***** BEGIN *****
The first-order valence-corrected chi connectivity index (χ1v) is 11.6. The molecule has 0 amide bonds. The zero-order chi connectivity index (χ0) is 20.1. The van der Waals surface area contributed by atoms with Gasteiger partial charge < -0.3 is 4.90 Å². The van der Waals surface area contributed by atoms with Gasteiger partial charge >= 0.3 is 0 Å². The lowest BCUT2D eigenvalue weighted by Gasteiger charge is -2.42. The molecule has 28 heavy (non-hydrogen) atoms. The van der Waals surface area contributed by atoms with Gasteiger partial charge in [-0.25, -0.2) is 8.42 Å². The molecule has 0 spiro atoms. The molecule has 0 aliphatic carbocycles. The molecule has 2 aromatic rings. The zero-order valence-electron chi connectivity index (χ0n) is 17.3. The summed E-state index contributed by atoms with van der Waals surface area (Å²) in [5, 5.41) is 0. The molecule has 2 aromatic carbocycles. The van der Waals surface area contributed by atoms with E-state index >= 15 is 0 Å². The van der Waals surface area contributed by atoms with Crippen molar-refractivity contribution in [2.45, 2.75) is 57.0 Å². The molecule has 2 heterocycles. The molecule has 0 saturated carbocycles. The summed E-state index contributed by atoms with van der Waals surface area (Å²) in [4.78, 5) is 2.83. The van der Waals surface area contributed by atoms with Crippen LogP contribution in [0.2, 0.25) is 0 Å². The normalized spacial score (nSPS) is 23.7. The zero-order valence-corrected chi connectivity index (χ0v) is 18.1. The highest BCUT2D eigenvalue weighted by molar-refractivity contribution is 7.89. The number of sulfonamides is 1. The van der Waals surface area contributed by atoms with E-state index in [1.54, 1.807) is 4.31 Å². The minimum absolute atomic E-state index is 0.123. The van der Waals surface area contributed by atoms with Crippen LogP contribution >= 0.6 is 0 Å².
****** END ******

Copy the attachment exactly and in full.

The first-order valence-corrected chi connectivity index (χ1v) is 11.6. The molecule has 0 amide bonds. The zero-order chi connectivity index (χ0) is 20.1. The van der Waals surface area contributed by atoms with Gasteiger partial charge < -0.3 is 4.90 Å². The van der Waals surface area contributed by atoms with Gasteiger partial charge >= 0.3 is 0 Å². The lowest BCUT2D eigenvalue weighted by Gasteiger charge is -2.42. The molecule has 28 heavy (non-hydrogen) atoms. The van der Waals surface area contributed by atoms with Gasteiger partial charge in [-0.25, -0.2) is 8.42 Å². The molecule has 0 spiro atoms. The molecule has 0 aliphatic carbocycles. The molecule has 2 aromatic rings. The zero-order valence-electron chi connectivity index (χ0n) is 17.3. The summed E-state index contributed by atoms with van der Waals surface area (Å²) in [5, 5.41) is 0. The molecule has 2 aromatic carbocycles. The van der Waals surface area contributed by atoms with E-state index >= 15 is 0 Å². The van der Waals surface area contributed by atoms with Crippen molar-refractivity contribution in [2.45, 2.75) is 57.0 Å². The molecule has 2 heterocycles. The molecule has 0 saturated carbocycles. The summed E-state index contributed by atoms with van der Waals surface area (Å²) in [4.78, 5) is 2.83. The van der Waals surface area contributed by atoms with Crippen LogP contribution in [0.2, 0.25) is 0 Å². The normalized spacial score (nSPS) is 23.7. The zero-order valence-corrected chi connectivity index (χ0v) is 18.1. The highest BCUT2D eigenvalue weighted by molar-refractivity contribution is 7.89. The number of sulfonamides is 1. The van der Waals surface area contributed by atoms with E-state index in [1.54, 1.807) is 4.31 Å². The minimum absolute atomic E-state index is 0.123. The van der Waals surface area contributed by atoms with Crippen LogP contribution >= 0.6 is 0 Å².